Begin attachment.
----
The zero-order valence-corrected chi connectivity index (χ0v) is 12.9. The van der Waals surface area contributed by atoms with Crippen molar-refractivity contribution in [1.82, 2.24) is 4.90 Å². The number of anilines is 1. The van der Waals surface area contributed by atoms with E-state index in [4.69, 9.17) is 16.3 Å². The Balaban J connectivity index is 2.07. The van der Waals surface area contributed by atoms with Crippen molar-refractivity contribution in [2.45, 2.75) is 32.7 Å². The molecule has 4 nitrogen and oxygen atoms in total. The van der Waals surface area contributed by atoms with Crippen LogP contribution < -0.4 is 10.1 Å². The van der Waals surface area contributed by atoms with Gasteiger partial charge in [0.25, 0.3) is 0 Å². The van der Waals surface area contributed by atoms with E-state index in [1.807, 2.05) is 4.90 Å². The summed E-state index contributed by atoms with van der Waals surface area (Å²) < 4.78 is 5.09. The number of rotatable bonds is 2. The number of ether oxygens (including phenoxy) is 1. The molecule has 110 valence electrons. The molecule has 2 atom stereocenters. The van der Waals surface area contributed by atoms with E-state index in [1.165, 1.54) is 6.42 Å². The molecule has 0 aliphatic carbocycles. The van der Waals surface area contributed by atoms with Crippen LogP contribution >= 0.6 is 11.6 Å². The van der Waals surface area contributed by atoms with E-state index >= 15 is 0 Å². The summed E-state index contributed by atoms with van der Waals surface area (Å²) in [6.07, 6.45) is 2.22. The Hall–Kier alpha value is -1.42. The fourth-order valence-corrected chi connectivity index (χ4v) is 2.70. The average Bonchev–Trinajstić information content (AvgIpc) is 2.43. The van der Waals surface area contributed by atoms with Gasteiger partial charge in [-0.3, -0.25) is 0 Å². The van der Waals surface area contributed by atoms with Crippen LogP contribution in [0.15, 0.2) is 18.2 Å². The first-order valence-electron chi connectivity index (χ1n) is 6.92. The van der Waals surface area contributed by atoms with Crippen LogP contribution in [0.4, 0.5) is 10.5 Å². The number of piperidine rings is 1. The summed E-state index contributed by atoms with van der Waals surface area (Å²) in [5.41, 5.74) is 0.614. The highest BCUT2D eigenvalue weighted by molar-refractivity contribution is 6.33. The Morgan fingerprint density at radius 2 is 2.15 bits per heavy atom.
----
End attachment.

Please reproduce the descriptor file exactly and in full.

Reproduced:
The zero-order valence-corrected chi connectivity index (χ0v) is 12.9. The van der Waals surface area contributed by atoms with Crippen molar-refractivity contribution in [1.82, 2.24) is 4.90 Å². The number of anilines is 1. The van der Waals surface area contributed by atoms with E-state index in [4.69, 9.17) is 16.3 Å². The Balaban J connectivity index is 2.07. The van der Waals surface area contributed by atoms with Crippen molar-refractivity contribution in [2.45, 2.75) is 32.7 Å². The molecule has 4 nitrogen and oxygen atoms in total. The van der Waals surface area contributed by atoms with Crippen LogP contribution < -0.4 is 10.1 Å². The van der Waals surface area contributed by atoms with Gasteiger partial charge in [0.25, 0.3) is 0 Å². The van der Waals surface area contributed by atoms with E-state index in [1.807, 2.05) is 4.90 Å². The summed E-state index contributed by atoms with van der Waals surface area (Å²) < 4.78 is 5.09. The number of rotatable bonds is 2. The number of ether oxygens (including phenoxy) is 1. The molecule has 110 valence electrons. The molecule has 2 atom stereocenters. The van der Waals surface area contributed by atoms with E-state index in [1.165, 1.54) is 6.42 Å². The molecule has 0 aliphatic carbocycles. The van der Waals surface area contributed by atoms with Crippen LogP contribution >= 0.6 is 11.6 Å². The van der Waals surface area contributed by atoms with E-state index >= 15 is 0 Å². The summed E-state index contributed by atoms with van der Waals surface area (Å²) in [6.07, 6.45) is 2.22. The Hall–Kier alpha value is -1.42. The fourth-order valence-corrected chi connectivity index (χ4v) is 2.70. The average Bonchev–Trinajstić information content (AvgIpc) is 2.43. The van der Waals surface area contributed by atoms with Gasteiger partial charge in [-0.3, -0.25) is 0 Å². The van der Waals surface area contributed by atoms with Crippen LogP contribution in [0.15, 0.2) is 18.2 Å². The first-order valence-electron chi connectivity index (χ1n) is 6.92. The van der Waals surface area contributed by atoms with Crippen LogP contribution in [0.4, 0.5) is 10.5 Å². The number of piperidine rings is 1. The summed E-state index contributed by atoms with van der Waals surface area (Å²) in [5.41, 5.74) is 0.614. The highest BCUT2D eigenvalue weighted by molar-refractivity contribution is 6.33. The Morgan fingerprint density at radius 2 is 2.15 bits per heavy atom.